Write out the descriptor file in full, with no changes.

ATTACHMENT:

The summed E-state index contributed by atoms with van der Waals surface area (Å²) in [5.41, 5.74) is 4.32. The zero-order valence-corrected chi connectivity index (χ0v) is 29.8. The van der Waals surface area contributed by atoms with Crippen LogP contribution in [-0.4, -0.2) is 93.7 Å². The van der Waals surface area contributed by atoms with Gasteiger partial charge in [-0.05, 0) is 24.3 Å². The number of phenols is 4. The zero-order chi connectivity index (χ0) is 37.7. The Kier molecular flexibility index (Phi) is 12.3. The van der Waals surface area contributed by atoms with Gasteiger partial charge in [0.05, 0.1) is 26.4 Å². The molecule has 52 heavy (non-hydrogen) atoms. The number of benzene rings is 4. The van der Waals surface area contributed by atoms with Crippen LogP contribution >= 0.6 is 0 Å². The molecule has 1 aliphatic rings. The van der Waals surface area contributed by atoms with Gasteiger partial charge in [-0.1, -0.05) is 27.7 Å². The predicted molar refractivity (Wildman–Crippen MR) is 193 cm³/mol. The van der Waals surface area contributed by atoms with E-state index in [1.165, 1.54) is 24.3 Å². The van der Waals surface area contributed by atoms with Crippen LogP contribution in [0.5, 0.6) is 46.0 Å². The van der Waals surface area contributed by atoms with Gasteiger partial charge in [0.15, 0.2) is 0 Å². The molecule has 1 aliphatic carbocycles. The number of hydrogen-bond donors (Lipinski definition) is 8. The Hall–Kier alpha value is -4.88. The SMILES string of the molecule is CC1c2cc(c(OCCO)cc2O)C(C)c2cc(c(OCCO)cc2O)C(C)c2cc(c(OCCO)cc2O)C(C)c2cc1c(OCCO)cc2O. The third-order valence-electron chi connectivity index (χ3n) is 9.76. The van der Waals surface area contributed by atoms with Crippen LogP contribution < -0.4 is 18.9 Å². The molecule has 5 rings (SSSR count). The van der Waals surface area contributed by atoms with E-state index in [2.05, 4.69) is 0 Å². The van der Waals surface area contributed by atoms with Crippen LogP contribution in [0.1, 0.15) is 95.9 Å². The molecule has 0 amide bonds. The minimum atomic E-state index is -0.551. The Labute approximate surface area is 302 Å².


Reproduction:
The summed E-state index contributed by atoms with van der Waals surface area (Å²) in [5.41, 5.74) is 4.32. The zero-order valence-corrected chi connectivity index (χ0v) is 29.8. The van der Waals surface area contributed by atoms with Crippen LogP contribution in [-0.4, -0.2) is 93.7 Å². The van der Waals surface area contributed by atoms with Gasteiger partial charge in [-0.05, 0) is 24.3 Å². The number of phenols is 4. The zero-order chi connectivity index (χ0) is 37.7. The Kier molecular flexibility index (Phi) is 12.3. The van der Waals surface area contributed by atoms with Gasteiger partial charge in [0.05, 0.1) is 26.4 Å². The molecule has 52 heavy (non-hydrogen) atoms. The number of benzene rings is 4. The van der Waals surface area contributed by atoms with Crippen LogP contribution >= 0.6 is 0 Å². The molecule has 1 aliphatic rings. The van der Waals surface area contributed by atoms with Gasteiger partial charge in [-0.1, -0.05) is 27.7 Å². The predicted molar refractivity (Wildman–Crippen MR) is 193 cm³/mol. The van der Waals surface area contributed by atoms with E-state index in [1.165, 1.54) is 24.3 Å². The van der Waals surface area contributed by atoms with Crippen LogP contribution in [0.5, 0.6) is 46.0 Å². The van der Waals surface area contributed by atoms with Gasteiger partial charge in [0.15, 0.2) is 0 Å². The molecule has 1 aliphatic carbocycles. The number of hydrogen-bond donors (Lipinski definition) is 8. The Hall–Kier alpha value is -4.88. The SMILES string of the molecule is CC1c2cc(c(OCCO)cc2O)C(C)c2cc(c(OCCO)cc2O)C(C)c2cc(c(OCCO)cc2O)C(C)c2cc1c(OCCO)cc2O. The third-order valence-electron chi connectivity index (χ3n) is 9.76. The van der Waals surface area contributed by atoms with Crippen LogP contribution < -0.4 is 18.9 Å². The molecule has 5 rings (SSSR count). The van der Waals surface area contributed by atoms with E-state index in [2.05, 4.69) is 0 Å². The van der Waals surface area contributed by atoms with Crippen LogP contribution in [0.1, 0.15) is 95.9 Å². The molecule has 0 amide bonds. The minimum atomic E-state index is -0.551. The Labute approximate surface area is 302 Å².